Loss of Privacy

Keeping you informed on recent losses to privacy and civil rights worldwide.

Browsing Posts tagged Games

The creator of the family friendly tower defense game Childhood’s End has had to make changes to his game after Apple has said that his game is a tool for pedophiles.

“The Apple rep at first asked me what the purpose of the app was supposed to be,” Pixel Brain’s Steve Hunn told Eurogamer in an email. “I didn’t understand what she was getting at and said something along the lines of ‘its just a game – I want people to play it’.

“She then asked me if I knew about Pedobear. I quickly put two and two together but played dumb so I could hear her explain it to me. She basically said that the combination of the game’s (original) icon and one of the submitted screenshots plus the title ‘Childhood’s End’ made someone along the review chain think that the game might be a recruiting tool for paedophiles(!).”

Hunn duly changed the icon, tweaked the offending character design and the game is now back in the App Store.

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Tap Fish Dealer

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Aasif Mandvi interviews a family that learned an expensive lesson about bringing fish back to life.

Link for the Canadians.

Via reddit.

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I understand that video game publishers do not like the used game market. This is mostly due to the fact that they do not get any revenue from said sales. I have never understood why this could not happen as game retailers know when they’ve sold a used copy and could easily ship a percentage of the sale off to the publisher. Capcom, however, has taken a step to try to kill the used game market, which will, eventually, drive more people into piracy.

It’s been confirmed that Resident Evil: Mercenaries 3D for the Nintendo 3DS is a game that once finished, cannot be reset for complete replay. According to both the U.S. and U.K. game’s instruction manual “saved data on this software cannot be reset.”

Basically what Capcom has done is make Mercenaries 3D a one-time play affair. Once you’ve unlocked all the goodies and played the entire game, you will not be able to erase the game’s save data and start fresh as if it were a new copy.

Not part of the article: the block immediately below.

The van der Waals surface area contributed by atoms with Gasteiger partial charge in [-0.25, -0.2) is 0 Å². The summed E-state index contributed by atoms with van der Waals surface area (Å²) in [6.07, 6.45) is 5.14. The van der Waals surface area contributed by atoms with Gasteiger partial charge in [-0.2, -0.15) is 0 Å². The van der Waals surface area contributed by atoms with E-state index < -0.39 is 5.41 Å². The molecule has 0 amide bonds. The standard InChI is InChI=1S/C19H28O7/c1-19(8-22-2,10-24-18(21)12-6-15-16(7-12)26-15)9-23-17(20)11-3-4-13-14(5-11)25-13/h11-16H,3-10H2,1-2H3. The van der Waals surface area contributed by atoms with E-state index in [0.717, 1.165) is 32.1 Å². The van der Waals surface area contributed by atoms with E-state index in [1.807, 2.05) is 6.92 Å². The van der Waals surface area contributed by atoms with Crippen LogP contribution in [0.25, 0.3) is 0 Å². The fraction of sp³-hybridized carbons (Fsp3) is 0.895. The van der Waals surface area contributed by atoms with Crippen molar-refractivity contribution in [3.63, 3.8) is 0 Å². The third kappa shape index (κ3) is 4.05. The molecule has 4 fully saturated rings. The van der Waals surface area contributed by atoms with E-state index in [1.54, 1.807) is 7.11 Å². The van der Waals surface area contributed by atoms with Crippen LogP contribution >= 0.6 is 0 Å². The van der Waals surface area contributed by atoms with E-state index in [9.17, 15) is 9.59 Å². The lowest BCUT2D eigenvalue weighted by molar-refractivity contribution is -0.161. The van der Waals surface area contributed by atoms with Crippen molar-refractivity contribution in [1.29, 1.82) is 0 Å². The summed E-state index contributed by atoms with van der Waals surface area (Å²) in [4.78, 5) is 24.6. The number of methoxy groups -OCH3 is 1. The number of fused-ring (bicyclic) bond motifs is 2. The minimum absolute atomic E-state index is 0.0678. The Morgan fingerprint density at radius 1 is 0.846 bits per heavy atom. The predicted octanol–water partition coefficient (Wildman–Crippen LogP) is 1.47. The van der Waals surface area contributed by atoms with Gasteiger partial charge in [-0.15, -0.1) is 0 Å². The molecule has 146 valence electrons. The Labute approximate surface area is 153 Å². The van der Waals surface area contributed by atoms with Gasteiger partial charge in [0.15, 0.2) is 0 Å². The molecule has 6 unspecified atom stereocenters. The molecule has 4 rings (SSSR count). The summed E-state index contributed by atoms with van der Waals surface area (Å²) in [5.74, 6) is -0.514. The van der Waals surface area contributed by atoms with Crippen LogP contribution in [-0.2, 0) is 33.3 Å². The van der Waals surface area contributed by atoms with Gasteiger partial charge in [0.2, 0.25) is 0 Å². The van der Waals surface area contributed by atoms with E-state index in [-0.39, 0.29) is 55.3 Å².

By doing this, Capcom has made it so that you cannot even loan the game to a friend or a relative as well as making the game useless to yourself should you want to play it again. How many times have you played a game through more than once? Now, think about the fact that, with Capcom’s strategy, you have to pay for the game again each time you want to replay it.

By acting the way they are, Capcom is losing sales and preventing gamers from playing games that they should own. Any sort of DRM prevents full functionality of a game. This results in either gamers never purchasing a game or heading down the piracy route so they can make their game fully functional. If this is the future of gaming, there are going to be a lot less sales of games in the future.

Anyone who has been to my house has seen my game collection. Yes, I replay many of them. As a matter of fact, I’m on my third time round of the original Tomb Raider. In Metal Gear Solid there is a scenario that, if you submit to Revolver Ocelot’s torture, Otacon will give you his stealth camouflage at the end of the game and you could then replay it while invisible. If I can’t replay them, I’m not buying them.

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Bioware forum poster, Arno, recently had his account suspended by EA for 72 hours because he complained on their forums. Arno could not even play his Dragon Age II game in single player mode because the DRM that comes with the game won’t allow it unless you connect to the server first. So what did Arno do that was so wrong? He said this:

On EA Live Chat they told me that that I said: “Have you sold your souls to the EA devil?”

While this is hardly worth banning someone for three days over, the bigger picture is the fact that you cannot play a game in single player mode without checking with the appropriate server.

How is this possible? When a game is purchased through the EA Store, one of the things the buyer pays for is the “licensed right” to access DRM which EA has made necessary to play their games. In the case of Dragon Age II, a single-player game, the DRM takes the form of an online authentication upon installation and then periodically afterward. While this form of Digital Restrictions Management is sometimes seen as less intrusive, this incident shows it can be more crippling than the average person perceives.

EA has since reversed their decision, but questions remain. Why would you want to force people to have DRM that periodically checks your authentication if you’re only playing a single player game? This is type of DRM is what played a large part in why I stopped purchasing video games. I have no desire to play games online and/or with other people. If I want to play in single player mode, I shouldn’t have to have my computer connected to the internet, pinging EA’s servers to do so.

With EA, you never actually own the game. You are simply purchasing a license to play the game. Once their servers shut down, for whatever reasons EA will give, you can no longer play that game.

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Info-film explaining the origin of the UK’s nationwide Curfew.

The Curfew, a new adventure webgame from Channel 4 and Littleloud, written by Kieron Gillen, released Summer 2010.

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